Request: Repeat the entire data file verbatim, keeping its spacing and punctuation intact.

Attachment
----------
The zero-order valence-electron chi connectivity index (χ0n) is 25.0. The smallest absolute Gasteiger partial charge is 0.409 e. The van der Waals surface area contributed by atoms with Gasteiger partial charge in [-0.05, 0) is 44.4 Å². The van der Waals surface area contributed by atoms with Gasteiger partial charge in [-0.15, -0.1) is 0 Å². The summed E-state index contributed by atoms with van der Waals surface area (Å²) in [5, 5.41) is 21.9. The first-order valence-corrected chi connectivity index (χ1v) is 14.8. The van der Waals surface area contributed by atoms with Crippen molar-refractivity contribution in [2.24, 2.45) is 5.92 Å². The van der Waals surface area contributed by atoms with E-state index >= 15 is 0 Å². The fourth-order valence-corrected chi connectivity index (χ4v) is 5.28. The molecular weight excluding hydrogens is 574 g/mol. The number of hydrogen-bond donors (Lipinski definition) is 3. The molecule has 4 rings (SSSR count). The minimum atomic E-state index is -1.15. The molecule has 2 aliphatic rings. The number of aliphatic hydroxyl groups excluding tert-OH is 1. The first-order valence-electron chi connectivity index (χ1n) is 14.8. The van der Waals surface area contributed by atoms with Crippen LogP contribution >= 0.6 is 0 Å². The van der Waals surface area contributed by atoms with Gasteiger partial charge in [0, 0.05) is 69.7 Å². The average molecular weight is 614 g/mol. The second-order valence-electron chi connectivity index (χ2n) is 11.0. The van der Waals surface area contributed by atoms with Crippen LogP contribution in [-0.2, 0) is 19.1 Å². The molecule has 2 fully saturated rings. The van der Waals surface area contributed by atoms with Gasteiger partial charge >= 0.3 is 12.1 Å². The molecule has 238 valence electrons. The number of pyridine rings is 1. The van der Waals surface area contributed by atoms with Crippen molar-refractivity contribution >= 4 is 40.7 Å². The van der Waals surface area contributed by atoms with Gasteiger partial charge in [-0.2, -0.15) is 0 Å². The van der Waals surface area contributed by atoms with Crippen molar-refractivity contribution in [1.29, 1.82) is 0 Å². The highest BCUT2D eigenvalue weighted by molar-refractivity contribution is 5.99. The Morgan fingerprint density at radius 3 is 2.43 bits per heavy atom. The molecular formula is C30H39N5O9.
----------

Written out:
The zero-order valence-electron chi connectivity index (χ0n) is 25.0. The smallest absolute Gasteiger partial charge is 0.409 e. The van der Waals surface area contributed by atoms with Gasteiger partial charge in [-0.05, 0) is 44.4 Å². The van der Waals surface area contributed by atoms with Gasteiger partial charge in [-0.15, -0.1) is 0 Å². The summed E-state index contributed by atoms with van der Waals surface area (Å²) in [5, 5.41) is 21.9. The first-order valence-corrected chi connectivity index (χ1v) is 14.8. The van der Waals surface area contributed by atoms with Crippen molar-refractivity contribution in [2.24, 2.45) is 5.92 Å². The van der Waals surface area contributed by atoms with E-state index >= 15 is 0 Å². The fourth-order valence-corrected chi connectivity index (χ4v) is 5.28. The molecular weight excluding hydrogens is 574 g/mol. The number of hydrogen-bond donors (Lipinski definition) is 3. The molecule has 4 rings (SSSR count). The minimum atomic E-state index is -1.15. The molecule has 2 aliphatic rings. The number of aliphatic hydroxyl groups excluding tert-OH is 1. The first-order valence-electron chi connectivity index (χ1n) is 14.8. The van der Waals surface area contributed by atoms with Crippen LogP contribution >= 0.6 is 0 Å². The van der Waals surface area contributed by atoms with Gasteiger partial charge in [0, 0.05) is 69.7 Å². The average molecular weight is 614 g/mol. The second-order valence-electron chi connectivity index (χ2n) is 11.0. The van der Waals surface area contributed by atoms with Crippen LogP contribution in [-0.2, 0) is 19.1 Å². The molecule has 2 fully saturated rings. The van der Waals surface area contributed by atoms with Gasteiger partial charge >= 0.3 is 12.1 Å². The molecule has 238 valence electrons. The number of pyridine rings is 1. The van der Waals surface area contributed by atoms with Crippen molar-refractivity contribution >= 4 is 40.7 Å². The van der Waals surface area contributed by atoms with Gasteiger partial charge in [-0.2, -0.15) is 0 Å². The van der Waals surface area contributed by atoms with Crippen molar-refractivity contribution in [1.29, 1.82) is 0 Å². The highest BCUT2D eigenvalue weighted by molar-refractivity contribution is 5.99. The Morgan fingerprint density at radius 3 is 2.43 bits per heavy atom. The molecular formula is C30H39N5O9.